Worcester Academy's Asa Floyd shares his story of cancer survival

Asa Floyd is a cancer survivor and an advocate for early detection. (Photo by Drew Forsberg)

By Adam Kurkjian

There are still tough days for Asa Floyd.

There is the birthday of his aunt, Tracy Rivera, who died from brain cancer. The anniversary of her passing is also hard to handle. Dec. 28, the day in 2017 when Floyd was diagnosed with testicular cancer, doesn't pass without some emotional pain. Jan. 2, the date in 2018 when the doctors removed the tumor, is another one.

But every time Floyd feels down, and those reminders of some of the most trying moments of his life come up, the Worcester Academy senior and Holden native remembers what could have been. If not for the early detection of his diagnosis, Floyd might not be looking forward to a promising future, where he will be playing baseball at UMass, continuing his education, and enjoying friends and family.

Still, that concept is not easy to grasp.

"I definitely feel a lot better as time goes on, but I don't think it will hit me for a really long time, if it ever does," said Floyd of being confronted with his own mortality. "But it's definitely getting much easier. I've learned a lot of lessons from having cancer at such a young age: that every day is not a given; and to never really hold a grudge against someone too long, because you never know if they're going to be there in a week or a month. Those are lessons that I've learned that have made it easier and have taught me to appreciate life a lot more. I know it sounds a little bit corny,  but it's very true."

When Floyd went to the doctor in late 2017, he thought his discomfort was from a lingering football injury. But after a couple visits to a urologist, it was determined that he had a tumor. Even though it was removed just days later, there was not a lot of clarity on its severity.

"There were three or four weeks where we didn't know 100 percent what was going on," Floyd said. "The doctors predicted stuff and whatnot, but we didn't really know what was going on at first."

When things became more clear, a gravity set in for obvious reasons.

"It was definitely a shock for everyone, but my family, my aunt passed away from brain cancer, so hearing that word again wasn't too comfortable, we'll say," Floyd said. "But with the support of those family members, friends, Worcester Academy, they really helped bring us together and make it a lot easier."

Floyd did his best to not let it all overwhelm him.

"At the time, I tried to be the happy person in the group because if I was being happy, then everyone should because of the situation I was in," he said. "I really didn't want anyone feeling bad for me because it was a tough situation, obviously. But because of the good attitude of my family and the positive outlook, it made it a little easier, for sure."

Of course, none of it was actually easy. But Floyd leaned heavily on those closest to him to try and push through the pain. The starting quarterback and two-time captain of the football team and standout catcher, outfielder and captain on the baseball team, Floyd had a support system both on and off campus.

"I didn't want to go out of my way to tell everyone that I had testicular cancer, but the people that really meant a lot to me, I shared," Floyd said. "After that, they told people, so that even made it a little bit easier. Just getting texts from people saying, 'I've heard what's going on. If you ever need anything, let me know,' stuff like that, really helped."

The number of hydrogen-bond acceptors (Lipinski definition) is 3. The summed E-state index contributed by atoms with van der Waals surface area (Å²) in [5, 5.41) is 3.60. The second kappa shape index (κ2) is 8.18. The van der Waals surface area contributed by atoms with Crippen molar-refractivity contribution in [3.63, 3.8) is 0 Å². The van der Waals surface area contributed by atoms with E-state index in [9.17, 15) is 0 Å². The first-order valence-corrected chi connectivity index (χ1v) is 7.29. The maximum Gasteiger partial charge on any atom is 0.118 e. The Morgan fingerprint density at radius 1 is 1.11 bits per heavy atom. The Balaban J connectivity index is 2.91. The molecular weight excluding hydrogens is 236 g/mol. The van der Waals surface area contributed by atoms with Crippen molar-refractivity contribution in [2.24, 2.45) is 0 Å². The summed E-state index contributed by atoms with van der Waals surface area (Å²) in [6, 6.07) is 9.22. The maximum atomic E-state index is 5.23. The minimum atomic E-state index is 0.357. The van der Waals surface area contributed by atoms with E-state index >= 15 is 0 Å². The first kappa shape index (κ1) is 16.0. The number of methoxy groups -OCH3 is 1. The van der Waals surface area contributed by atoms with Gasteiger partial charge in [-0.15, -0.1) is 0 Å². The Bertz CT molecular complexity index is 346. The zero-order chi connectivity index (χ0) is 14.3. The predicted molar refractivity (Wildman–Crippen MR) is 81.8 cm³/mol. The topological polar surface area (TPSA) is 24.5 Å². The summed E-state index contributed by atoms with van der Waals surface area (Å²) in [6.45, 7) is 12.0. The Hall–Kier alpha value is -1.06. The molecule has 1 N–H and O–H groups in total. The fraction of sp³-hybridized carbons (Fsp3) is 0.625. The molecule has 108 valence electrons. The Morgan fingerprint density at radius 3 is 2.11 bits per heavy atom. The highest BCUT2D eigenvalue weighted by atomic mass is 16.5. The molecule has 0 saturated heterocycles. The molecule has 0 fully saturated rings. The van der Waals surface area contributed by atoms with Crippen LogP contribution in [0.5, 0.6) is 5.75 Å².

Now, Floyd feels like he is in a position to help others, and does not shy away from it. He is involved with the 15-40 Connection, which focuses on early detection with a "3 Steps Detect" method of knowing yourself, noticing a change and going to see a doctor if things don't improve in two weeks. The "2-Week Rule" is that your body can usually recover from minor problems within two weeks, but if a problem is persisting, that's a sign that it might be a symptom of a more serious underlying issue. For Thursday night's Patriots game against the New York Giants, Floyd and others will be out before the game at Gillette Stadium as part of the NFL's Crucial Catch ceremony.

Out of all the Patriots who are his idols, Floyd wants to meet one the most.

"Definitely Tom Brady if there was one specific person," Floyd said. "Meeting anyone on the team would be an honor, but just the way he presents himself. He's obviously the best football player of all time. I say he's the best player to ever play a sport. But, it's more than that, too. It's the preparation. It's the hard work that he puts in. It's his mindset that I've looked up to and really tried to reflect, not only on the field, but in the classroom, as well."

But there are many ways in which Floyd acts as an inspiration, too. His ability to overcome a horrible disease and find a way to help others detect it before it is too late can save lives. Floyd has helped raise over $10,000 in fundraisers with his story, and knows that even though serving that role can conjure up emotions that are not easy to deal with, it is important for him to do so, anyway.

"I always look for another opportunity to spread this message. I don't think there will be an end anytime soon," Floyd said. "Usually, a couple days it will affect my mood talking about it, but I'm willing to do anything for those people because they really saved my life, ultimately. Who knows? If I waited a month or so later, it would have been a different story. (The 15-40 Connection) came to my school in October of 2017 and shared their message of the 3 Steps Detect. Whenever I get an opportunity to share this story, I'm always willing to do it."

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